The Army Commandos: 1940 - 1946
Although very new in the 1940s, the term 'COMMANDO' is in widespread use today - often, though thankfully not always - associated with improbably muscular supermen firing improbably lethal weapons at equally improbable foes. In fact the term originated in South Africa at the turn of the nineteenth century, when Boer irregulars took on the might of the British Army, their combination of skill, intelligence, self-sufficiency and cunning being far more reflective of the new Commando ethos than any concoction ever to emanate from Hollywood.
Continuing the theme of highly trained and highly motivated minorities acting offensively in the stead of more conventional forces, the British, in the dark days which followed the evacuation of most of their expeditionary force from Dunkirk, resurrected the idea of employing élite "storm troops" to stage hit and run attacks on the enemy coast. When I say "the British", it should, however, be made clear from the outset that the concept of "irregular" formations came from only a small number of forward thinking officers desperate to find some way of hitting back at the enemy, and whose ideas were enthusiastically supported by a Winston Churchill who had been deeply impressed by the successes of small bands of highly trained German "Storm Troops" during the 1918 Ludendorff offensive. Even with the PM’s backing however, the struggle for acceptance would be long and difficult, as the three quotes immediately below confirm.
'I hear that the whole position of the Commandos is being questioned. They have been told "no more recruiting", and that their future is in the melting-pot.’ (Winston Churchill, 25. VIII. 1940: 'Their Finest Hour')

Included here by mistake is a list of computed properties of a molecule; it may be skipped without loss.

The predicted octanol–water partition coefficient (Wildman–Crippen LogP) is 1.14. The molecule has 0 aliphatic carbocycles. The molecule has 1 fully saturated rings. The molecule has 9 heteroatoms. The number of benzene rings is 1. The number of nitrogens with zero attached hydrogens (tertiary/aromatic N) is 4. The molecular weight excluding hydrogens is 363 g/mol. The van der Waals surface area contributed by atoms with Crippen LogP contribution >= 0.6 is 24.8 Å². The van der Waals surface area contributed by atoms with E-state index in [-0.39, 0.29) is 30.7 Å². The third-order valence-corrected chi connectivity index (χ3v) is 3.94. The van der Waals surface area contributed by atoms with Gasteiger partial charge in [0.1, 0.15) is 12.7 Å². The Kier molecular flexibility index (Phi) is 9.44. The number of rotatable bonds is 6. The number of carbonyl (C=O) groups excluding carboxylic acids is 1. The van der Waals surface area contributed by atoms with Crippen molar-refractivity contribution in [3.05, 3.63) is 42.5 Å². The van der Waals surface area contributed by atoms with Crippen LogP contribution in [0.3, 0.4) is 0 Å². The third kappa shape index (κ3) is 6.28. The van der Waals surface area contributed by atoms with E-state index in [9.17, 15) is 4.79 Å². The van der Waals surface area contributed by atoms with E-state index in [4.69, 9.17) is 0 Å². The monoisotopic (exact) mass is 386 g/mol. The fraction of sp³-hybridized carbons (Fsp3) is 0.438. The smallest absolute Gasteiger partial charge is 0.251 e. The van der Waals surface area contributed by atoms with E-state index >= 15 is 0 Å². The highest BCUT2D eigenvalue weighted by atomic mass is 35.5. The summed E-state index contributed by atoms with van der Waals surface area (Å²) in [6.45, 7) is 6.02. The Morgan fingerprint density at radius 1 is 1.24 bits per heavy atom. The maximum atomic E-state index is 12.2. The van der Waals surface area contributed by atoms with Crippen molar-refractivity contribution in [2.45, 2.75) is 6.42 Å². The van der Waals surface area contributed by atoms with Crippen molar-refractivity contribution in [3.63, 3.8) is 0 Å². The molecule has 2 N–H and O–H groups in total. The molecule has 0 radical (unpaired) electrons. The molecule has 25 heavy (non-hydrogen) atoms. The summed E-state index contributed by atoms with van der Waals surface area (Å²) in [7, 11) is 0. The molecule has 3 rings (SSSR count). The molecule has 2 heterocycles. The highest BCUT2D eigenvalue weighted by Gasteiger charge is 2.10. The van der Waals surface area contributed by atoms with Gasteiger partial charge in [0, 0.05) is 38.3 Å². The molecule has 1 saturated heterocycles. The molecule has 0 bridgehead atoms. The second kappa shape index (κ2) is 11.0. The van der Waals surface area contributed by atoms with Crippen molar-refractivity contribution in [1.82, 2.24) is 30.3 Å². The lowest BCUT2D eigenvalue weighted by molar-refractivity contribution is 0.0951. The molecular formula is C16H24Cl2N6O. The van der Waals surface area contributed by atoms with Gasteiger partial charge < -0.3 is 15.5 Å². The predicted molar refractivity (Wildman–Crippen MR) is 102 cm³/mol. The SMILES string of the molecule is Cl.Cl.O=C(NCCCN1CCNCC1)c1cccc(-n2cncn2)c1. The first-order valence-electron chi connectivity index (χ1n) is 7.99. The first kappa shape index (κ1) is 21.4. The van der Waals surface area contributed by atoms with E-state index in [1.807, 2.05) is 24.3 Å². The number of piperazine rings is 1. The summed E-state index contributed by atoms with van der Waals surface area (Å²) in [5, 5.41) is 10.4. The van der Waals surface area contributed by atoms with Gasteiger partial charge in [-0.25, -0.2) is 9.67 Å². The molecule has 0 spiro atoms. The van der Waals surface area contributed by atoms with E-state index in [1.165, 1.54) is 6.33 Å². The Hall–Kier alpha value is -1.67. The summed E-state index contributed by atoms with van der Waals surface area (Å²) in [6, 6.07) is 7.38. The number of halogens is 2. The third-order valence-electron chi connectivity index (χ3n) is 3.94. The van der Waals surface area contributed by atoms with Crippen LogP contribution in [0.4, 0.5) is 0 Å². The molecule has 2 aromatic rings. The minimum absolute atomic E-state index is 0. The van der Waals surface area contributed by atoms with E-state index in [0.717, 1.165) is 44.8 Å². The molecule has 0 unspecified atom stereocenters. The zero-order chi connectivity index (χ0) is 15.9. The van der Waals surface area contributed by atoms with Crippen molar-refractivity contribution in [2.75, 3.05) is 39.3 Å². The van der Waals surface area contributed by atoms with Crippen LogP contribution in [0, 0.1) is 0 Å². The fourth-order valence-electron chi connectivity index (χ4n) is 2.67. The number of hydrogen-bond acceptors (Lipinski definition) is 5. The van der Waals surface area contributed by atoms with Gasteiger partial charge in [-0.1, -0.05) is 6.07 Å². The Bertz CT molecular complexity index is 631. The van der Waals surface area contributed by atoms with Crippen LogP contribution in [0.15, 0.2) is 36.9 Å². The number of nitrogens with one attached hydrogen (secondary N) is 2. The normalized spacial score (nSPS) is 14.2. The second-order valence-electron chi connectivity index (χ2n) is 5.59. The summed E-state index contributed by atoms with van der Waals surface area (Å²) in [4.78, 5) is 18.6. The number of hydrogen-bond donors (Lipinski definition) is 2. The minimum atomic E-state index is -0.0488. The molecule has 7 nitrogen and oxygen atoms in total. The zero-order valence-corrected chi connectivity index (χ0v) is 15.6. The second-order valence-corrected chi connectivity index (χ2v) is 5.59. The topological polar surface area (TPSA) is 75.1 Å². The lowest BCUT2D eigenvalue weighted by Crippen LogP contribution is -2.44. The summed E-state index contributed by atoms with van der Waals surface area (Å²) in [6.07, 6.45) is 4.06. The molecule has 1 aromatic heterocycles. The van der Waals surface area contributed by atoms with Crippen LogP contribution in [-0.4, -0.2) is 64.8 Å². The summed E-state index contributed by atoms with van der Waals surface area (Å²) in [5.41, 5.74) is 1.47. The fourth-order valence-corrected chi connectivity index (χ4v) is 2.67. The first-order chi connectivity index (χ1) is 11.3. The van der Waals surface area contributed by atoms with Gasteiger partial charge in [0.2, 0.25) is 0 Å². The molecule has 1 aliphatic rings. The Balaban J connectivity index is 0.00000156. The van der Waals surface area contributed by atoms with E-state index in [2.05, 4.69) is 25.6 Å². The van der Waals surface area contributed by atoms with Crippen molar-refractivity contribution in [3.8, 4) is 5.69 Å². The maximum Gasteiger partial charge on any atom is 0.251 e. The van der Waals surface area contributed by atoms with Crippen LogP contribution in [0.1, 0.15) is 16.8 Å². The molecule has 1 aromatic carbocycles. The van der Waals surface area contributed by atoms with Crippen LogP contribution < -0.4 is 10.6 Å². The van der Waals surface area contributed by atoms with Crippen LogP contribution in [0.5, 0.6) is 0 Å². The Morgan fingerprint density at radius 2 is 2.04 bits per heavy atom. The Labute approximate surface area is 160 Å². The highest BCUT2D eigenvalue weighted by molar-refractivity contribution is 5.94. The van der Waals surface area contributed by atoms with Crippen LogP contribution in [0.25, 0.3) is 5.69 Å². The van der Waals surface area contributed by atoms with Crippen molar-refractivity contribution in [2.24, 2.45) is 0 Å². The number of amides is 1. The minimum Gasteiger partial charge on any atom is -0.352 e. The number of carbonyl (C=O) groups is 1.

'The resistances of the War Office were obstinate. The idea that large bands of favoured "irregulars" with their unconventional attire and free-and-easy bearing should throw an implied slur on the efficiency and courage of the Regular battalions was odious to the men who had given all their lives to the organised discipline of permanent units.' (Winston Churchill, ’Their Finest Hour’)
And - ‘..no sooner had the (Commando) idea begun to take hold than a farrago of reasonable misgivings, stale bigotries and personal jealousies sprang up to obstruct our embodiment.’ (Captain Michael Burn, MC, ‘Turned Towards the Sun’)
Thus the British "Army" Commandos were born into an atmosphere of suspicion and mistrust such as would dog their acceptance for several years. This completely new unit consisted of hand-picked volunteers from existing formations whose desire to move on to "Special Service" was rarely greeted warmly by line commanders anxious to hold on to their best men. So used are we now to the existence and indispensability of Special Forces, it is perhaps hard to grasp just how much resistance there actually was to these new formations - all the way from the most junior commanders up to the War Office itself. Indeed growing resistance to the departure of the brightest and best of the regular army’s officers and men led to a recruiting crisis, only solved by the formation of more traditionally configured "Royal Marines" Commandos in February, 1942.